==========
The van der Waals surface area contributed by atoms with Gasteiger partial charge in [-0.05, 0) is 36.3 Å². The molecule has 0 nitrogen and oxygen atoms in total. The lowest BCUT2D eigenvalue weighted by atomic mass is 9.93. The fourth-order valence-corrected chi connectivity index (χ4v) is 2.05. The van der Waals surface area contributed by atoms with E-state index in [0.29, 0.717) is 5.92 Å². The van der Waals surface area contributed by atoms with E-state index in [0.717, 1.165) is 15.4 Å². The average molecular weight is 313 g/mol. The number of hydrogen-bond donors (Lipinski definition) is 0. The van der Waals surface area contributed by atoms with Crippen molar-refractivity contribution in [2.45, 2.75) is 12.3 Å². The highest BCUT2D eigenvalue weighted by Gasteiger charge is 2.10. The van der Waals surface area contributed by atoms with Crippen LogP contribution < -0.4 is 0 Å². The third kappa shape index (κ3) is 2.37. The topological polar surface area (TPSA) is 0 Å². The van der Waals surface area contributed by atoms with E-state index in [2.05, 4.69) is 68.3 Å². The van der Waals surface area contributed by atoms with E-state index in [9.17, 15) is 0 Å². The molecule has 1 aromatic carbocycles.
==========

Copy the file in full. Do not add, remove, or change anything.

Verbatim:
The van der Waals surface area contributed by atoms with Gasteiger partial charge in [-0.05, 0) is 36.3 Å². The molecule has 0 nitrogen and oxygen atoms in total. The lowest BCUT2D eigenvalue weighted by atomic mass is 9.93. The fourth-order valence-corrected chi connectivity index (χ4v) is 2.05. The van der Waals surface area contributed by atoms with E-state index in [0.29, 0.717) is 5.92 Å². The van der Waals surface area contributed by atoms with E-state index in [0.717, 1.165) is 15.4 Å². The average molecular weight is 313 g/mol. The number of hydrogen-bond donors (Lipinski definition) is 0. The van der Waals surface area contributed by atoms with Crippen molar-refractivity contribution in [2.45, 2.75) is 12.3 Å². The highest BCUT2D eigenvalue weighted by Gasteiger charge is 2.10. The van der Waals surface area contributed by atoms with Crippen LogP contribution < -0.4 is 0 Å². The third kappa shape index (κ3) is 2.37. The topological polar surface area (TPSA) is 0 Å². The van der Waals surface area contributed by atoms with E-state index in [2.05, 4.69) is 68.3 Å². The van der Waals surface area contributed by atoms with E-state index in [9.17, 15) is 0 Å². The molecule has 1 aromatic carbocycles.